Wednesday, 4 April 2012

April - The Diary of a Country Parson

This year I'm looking at some of the entries in the "The Diary of a Country Parson". This was a diary kept by an English clergyman, James Woodforde (1740-1803). Woodforde lived in Somerset and Norfolk, and kept a diary for 45 years recording all kind of ordinary incidents which paint a picture of the routines and concerns of what Ian Hislop terms "the middling folk" of 18th century rural England.

April is a month in which Easter often falls. Woodforde takes his Easter duties seriously, although he gives no indication of what he really believes. That does come though, however, very strongly when he baptises a sick infant, and is overjoyed when it appears to make a recovery. Young children dying before they were a few months old was commonplace, and even surviving an illness could have permanent consequences, for example, scarlet fever left many children blind and deaf.

It is from the Church records that we actually glean most of the statistics about mortality:

One measurement of health in early modern England is revealed in the statistics of the number of deaths kept by church parishes. From these records historians have gleaned that infant mortality (death during the first year of life) was approximately 140 out of 1000 live births. The average mother had 7-8 live births over 15 years. Unidentifiable fevers, and the following list of diseases, killed perhaps 30% of England's children before the age of 15 - the bloody flux (dysentery), scarlatina (scarlet fever), whooping cough, influenza, smallpox, and pneumonia. (1)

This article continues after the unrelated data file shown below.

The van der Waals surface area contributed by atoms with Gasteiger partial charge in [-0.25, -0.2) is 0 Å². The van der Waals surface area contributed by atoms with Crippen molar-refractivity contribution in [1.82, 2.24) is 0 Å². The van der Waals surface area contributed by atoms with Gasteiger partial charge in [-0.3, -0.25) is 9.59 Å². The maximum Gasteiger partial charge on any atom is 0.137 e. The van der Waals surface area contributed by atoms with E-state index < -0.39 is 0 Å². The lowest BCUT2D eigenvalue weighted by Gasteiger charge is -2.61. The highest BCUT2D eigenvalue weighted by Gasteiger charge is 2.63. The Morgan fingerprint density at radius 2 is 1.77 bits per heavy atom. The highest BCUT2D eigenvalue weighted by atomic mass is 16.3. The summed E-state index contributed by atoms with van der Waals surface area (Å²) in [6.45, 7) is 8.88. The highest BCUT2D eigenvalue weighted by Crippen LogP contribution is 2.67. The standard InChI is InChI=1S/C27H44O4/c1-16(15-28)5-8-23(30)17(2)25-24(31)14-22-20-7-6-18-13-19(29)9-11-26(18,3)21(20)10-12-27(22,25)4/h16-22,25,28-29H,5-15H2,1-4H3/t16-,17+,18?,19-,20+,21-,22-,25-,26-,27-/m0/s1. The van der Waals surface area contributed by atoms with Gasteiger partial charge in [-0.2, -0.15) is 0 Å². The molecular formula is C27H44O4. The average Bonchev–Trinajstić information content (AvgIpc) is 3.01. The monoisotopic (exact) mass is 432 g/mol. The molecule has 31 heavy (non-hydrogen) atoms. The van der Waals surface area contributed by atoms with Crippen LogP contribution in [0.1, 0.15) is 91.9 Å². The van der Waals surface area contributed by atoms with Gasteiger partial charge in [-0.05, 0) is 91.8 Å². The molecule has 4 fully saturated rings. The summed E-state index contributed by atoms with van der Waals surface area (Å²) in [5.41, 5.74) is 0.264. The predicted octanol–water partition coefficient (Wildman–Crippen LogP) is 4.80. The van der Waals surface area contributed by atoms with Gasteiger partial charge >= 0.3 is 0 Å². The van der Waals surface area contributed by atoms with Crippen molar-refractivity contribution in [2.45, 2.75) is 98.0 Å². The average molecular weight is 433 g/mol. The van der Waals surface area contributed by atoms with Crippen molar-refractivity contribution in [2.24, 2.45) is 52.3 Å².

Terms used may seem strange today. One man Woodford describes of as dying of consumption. We know that this would probably be turberculosis. The symptoms were the flushed cheeks, the bright eyes, fever, loss of appetite, and most of all, the cough.

Some other medical terms of the time were (2):

Bloody flux: Dysentery. 'Flux' referred to any 'flowing' of fluids (in modern medical jargon, the suffix -rrhoea or -rrhea, as in amenorrhea or diarrhea, and you'll find it in logorrhea: enough words, already!). It usually referred to diarrhea. With dysentery the stool contained blood. The combination of loss of water and blood could rapidly cause dehydration and death.

Chin Cough: Whooping cough (Pertussis). Highly contagious.

Chrisom: An infant who died before or shortly after baptism. They can often be seen recorded as such in Parish Registers (they died before they received a name).

Consumption: Tuberculosis.

Cramp Colic: Appendicitis, which was untreatable. It often proceeded to a ruptured appendix, which led to enteritis and death.

Evil: The King's Evil, or Scrofula. It was called the king's Evil, because it could reputedly be cured by the touch of the sovereign. That might have been moot, because one could hardly imagine a King desiring to touch the scrofulous. Tuberculosis of lymph glands, notably in the neck.

French pox: Also called Great Pox, to distinguish it from Smallpox (which is entirely different). Venereal disease consisted of gonorrhea and syphilis - the two were not distinguished from each another at this time. Cures were drastic, often using mercury. A common belief at the time was that you could rid yourself of the disease by having sex with an uninfected person.

Goiter (Goitre): (Struma). Characterized by a swelling in the front of the neck (sometimes involving the whole neck) as the thyroid gland enlarged to counteract the deficiency of iodine in the diet. Common in hard water areas of the country, where the calcium in the water makes iodine absorption by the body difficult. Often accompanied by exophthalmos, or bulging eyes.